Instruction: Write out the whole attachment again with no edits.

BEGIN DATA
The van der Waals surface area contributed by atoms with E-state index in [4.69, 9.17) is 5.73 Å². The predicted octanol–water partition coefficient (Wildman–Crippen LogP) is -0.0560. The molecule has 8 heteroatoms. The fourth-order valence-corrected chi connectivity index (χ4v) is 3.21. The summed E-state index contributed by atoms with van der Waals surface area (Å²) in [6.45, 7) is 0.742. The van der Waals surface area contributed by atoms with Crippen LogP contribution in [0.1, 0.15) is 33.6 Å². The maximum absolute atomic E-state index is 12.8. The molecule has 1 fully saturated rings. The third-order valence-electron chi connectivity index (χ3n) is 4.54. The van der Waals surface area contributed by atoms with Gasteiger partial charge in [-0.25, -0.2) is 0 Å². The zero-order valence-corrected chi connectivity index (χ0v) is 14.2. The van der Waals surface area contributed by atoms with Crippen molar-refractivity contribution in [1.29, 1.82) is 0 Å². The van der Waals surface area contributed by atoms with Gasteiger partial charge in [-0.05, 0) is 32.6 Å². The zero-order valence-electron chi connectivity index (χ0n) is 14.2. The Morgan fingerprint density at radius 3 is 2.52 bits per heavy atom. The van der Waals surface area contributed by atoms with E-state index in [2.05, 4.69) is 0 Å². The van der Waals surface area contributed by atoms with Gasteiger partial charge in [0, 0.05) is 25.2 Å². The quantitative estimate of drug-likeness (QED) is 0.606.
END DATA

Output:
The van der Waals surface area contributed by atoms with E-state index in [4.69, 9.17) is 5.73 Å². The predicted octanol–water partition coefficient (Wildman–Crippen LogP) is -0.0560. The molecule has 8 heteroatoms. The fourth-order valence-corrected chi connectivity index (χ4v) is 3.21. The summed E-state index contributed by atoms with van der Waals surface area (Å²) in [6.45, 7) is 0.742. The van der Waals surface area contributed by atoms with Crippen LogP contribution in [0.1, 0.15) is 33.6 Å². The maximum absolute atomic E-state index is 12.8. The molecule has 1 fully saturated rings. The third-order valence-electron chi connectivity index (χ3n) is 4.54. The van der Waals surface area contributed by atoms with Gasteiger partial charge in [-0.25, -0.2) is 0 Å². The zero-order valence-corrected chi connectivity index (χ0v) is 14.2. The van der Waals surface area contributed by atoms with Crippen molar-refractivity contribution in [1.29, 1.82) is 0 Å². The van der Waals surface area contributed by atoms with Gasteiger partial charge in [-0.05, 0) is 32.6 Å². The zero-order valence-electron chi connectivity index (χ0n) is 14.2. The Morgan fingerprint density at radius 3 is 2.52 bits per heavy atom. The van der Waals surface area contributed by atoms with E-state index in [2.05, 4.69) is 0 Å². The van der Waals surface area contributed by atoms with Gasteiger partial charge in [0, 0.05) is 25.2 Å². The quantitative estimate of drug-likeness (QED) is 0.606.